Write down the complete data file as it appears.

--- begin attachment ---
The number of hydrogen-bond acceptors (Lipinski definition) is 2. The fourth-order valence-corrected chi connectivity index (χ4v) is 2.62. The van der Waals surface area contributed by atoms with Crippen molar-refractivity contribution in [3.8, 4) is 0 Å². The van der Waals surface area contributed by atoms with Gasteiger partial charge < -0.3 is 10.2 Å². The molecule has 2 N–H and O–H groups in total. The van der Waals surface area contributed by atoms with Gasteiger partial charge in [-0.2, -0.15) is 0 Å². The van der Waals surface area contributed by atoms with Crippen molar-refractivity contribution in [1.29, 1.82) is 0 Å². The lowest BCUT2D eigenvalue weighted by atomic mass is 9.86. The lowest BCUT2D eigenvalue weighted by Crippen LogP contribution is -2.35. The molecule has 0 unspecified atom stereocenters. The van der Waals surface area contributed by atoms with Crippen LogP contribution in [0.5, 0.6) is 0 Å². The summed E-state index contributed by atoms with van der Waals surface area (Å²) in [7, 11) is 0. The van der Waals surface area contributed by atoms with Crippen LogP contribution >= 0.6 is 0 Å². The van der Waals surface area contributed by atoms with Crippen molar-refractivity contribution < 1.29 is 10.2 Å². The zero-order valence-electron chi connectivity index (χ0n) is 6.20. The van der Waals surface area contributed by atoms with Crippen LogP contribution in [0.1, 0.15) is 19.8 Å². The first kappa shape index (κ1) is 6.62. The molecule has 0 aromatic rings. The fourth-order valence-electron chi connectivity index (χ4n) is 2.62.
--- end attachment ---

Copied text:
The number of hydrogen-bond acceptors (Lipinski definition) is 2. The fourth-order valence-corrected chi connectivity index (χ4v) is 2.62. The van der Waals surface area contributed by atoms with Crippen molar-refractivity contribution in [3.8, 4) is 0 Å². The van der Waals surface area contributed by atoms with Gasteiger partial charge < -0.3 is 10.2 Å². The molecule has 2 N–H and O–H groups in total. The van der Waals surface area contributed by atoms with Gasteiger partial charge in [-0.2, -0.15) is 0 Å². The van der Waals surface area contributed by atoms with Crippen molar-refractivity contribution in [1.29, 1.82) is 0 Å². The lowest BCUT2D eigenvalue weighted by atomic mass is 9.86. The lowest BCUT2D eigenvalue weighted by Crippen LogP contribution is -2.35. The molecule has 0 unspecified atom stereocenters. The van der Waals surface area contributed by atoms with Crippen LogP contribution in [0.5, 0.6) is 0 Å². The summed E-state index contributed by atoms with van der Waals surface area (Å²) in [7, 11) is 0. The van der Waals surface area contributed by atoms with Crippen LogP contribution >= 0.6 is 0 Å². The van der Waals surface area contributed by atoms with Crippen molar-refractivity contribution < 1.29 is 10.2 Å². The zero-order valence-electron chi connectivity index (χ0n) is 6.20. The van der Waals surface area contributed by atoms with Crippen LogP contribution in [0.1, 0.15) is 19.8 Å². The first kappa shape index (κ1) is 6.62. The molecule has 0 aromatic rings. The fourth-order valence-electron chi connectivity index (χ4n) is 2.62.